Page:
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Happy Hormone vs. Cancer
June 3, 2014   
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They appear in our body when we are happy. They help relieve pain and make it easier for us to fight stress and disease. Beta-endorphins, called the hormone of happiness, may also have the potential to increase the effectiveness of cancer treatment, a Polish researcher says.

Dr. Katarzyna Kamińska from the Military Institute of Medicine in Warsaw aims to prove that an increased level of beta-endorphins in a patient’s body can have a huge impact on the success of cancer treatment. Doctors should be aware that the patient’s emotional state plays a huge role, Kamińska says, and that patients should be provided with psychological support. She came up with the idea for her research project as a result of contact with cancer patients.

“I noticed that patients rarely seek psychological advice, even though their doctors recommend they do so,” says Kamińska. “They are devastated and do not pay attention to their emotional state.” Meanwhile, psychological support should be treated on a par with oncology treatment, she says. If a patient starts thinking positively, the hope of recovery awakens in them, and this may translate into higher levels of beta-endorphins in their blood. And this can support the immune system in fighting the disease. Used in combination with cancer therapy, this may produce better overall treatment results.

Although the effect of beta-endorphins—the strongest of all endorphins—on the process of healing is scientifically proven, Kamińska says, so far no comprehensive study has been conducted to show the relationship between the patient’s emotional state and the level of beta-endorphins, on the one hand, and the patient’s response to treatment, on the other.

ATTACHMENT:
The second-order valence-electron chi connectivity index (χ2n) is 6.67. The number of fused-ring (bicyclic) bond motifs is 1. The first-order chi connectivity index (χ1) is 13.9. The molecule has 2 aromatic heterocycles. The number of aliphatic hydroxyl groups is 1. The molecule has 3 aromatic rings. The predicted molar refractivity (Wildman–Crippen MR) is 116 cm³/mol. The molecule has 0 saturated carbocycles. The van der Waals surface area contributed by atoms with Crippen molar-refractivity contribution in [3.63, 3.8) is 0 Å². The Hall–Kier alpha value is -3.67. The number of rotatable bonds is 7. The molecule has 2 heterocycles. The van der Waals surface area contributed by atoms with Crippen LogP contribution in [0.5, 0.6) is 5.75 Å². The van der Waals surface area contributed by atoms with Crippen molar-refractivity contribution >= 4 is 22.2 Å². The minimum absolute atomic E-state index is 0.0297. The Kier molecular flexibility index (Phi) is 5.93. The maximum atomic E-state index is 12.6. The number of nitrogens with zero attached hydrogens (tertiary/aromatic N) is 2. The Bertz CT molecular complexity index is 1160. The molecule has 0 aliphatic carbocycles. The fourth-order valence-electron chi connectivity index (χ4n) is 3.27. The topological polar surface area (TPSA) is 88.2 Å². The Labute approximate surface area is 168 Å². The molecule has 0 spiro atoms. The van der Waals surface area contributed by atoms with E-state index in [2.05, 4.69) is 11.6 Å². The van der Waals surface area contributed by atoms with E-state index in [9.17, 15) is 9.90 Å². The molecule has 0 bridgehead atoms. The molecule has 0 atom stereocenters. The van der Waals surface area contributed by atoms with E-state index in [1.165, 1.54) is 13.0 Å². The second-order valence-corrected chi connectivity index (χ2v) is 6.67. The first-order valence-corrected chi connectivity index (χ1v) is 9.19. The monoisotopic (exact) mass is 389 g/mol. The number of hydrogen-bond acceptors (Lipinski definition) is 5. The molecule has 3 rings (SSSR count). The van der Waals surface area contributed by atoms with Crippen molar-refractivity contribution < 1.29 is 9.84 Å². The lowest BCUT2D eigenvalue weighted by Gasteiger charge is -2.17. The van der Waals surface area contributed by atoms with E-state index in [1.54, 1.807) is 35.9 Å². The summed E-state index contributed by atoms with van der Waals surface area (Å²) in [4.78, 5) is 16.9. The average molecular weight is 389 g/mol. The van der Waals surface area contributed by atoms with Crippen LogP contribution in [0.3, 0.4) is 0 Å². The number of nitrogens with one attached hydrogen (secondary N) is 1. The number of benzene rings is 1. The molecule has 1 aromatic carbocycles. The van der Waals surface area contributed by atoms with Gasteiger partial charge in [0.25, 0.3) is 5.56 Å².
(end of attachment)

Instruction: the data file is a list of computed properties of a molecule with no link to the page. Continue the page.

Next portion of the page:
Kamińska plans to determine the emotional state of patients by using a special psychological test consisting of 25 questions. The patient undergoing the test will have to say to what extent statements such as “I try not to think about my disease” or “My illness worries me” reflect his or her mood. With each question, the patient is expected to tick one of four possible answers. The level of beta-endorphins will be determined in the patient’s blood. In a further stage of research, the patient’s doctor will provide information on how the patient responded to treatment.

Then Kamińska will compare several groups of patients using statistical methods. Each group will be made up of 20 patients. The first group will include patients who recently learned that they have colon cancer. The second group will consist of patients after colorectal cancer surgery. These will include both people whose cancer has been removed and those in whom the disease has spread to other organs. Another group will be formed by patients with an advanced stage of cancer and receiving palliative care.

This is not the only study that Kamińska wants to perform with beta-endorphins. In the second part of her research project, she intends to investigate the direct impact of beta-endorphins on tumor cells. She will administer the happiness hormones directly to cell cultures. This will allow her to check if beta-endorphins have an impact on cancer and result in either slowing or inhibiting cell division.

Kamińska plans to complete her research in December, using a zl.20,000 scholarship and a zl.80,000 grant from the Foundation for Polish Science.

Olga Majewska
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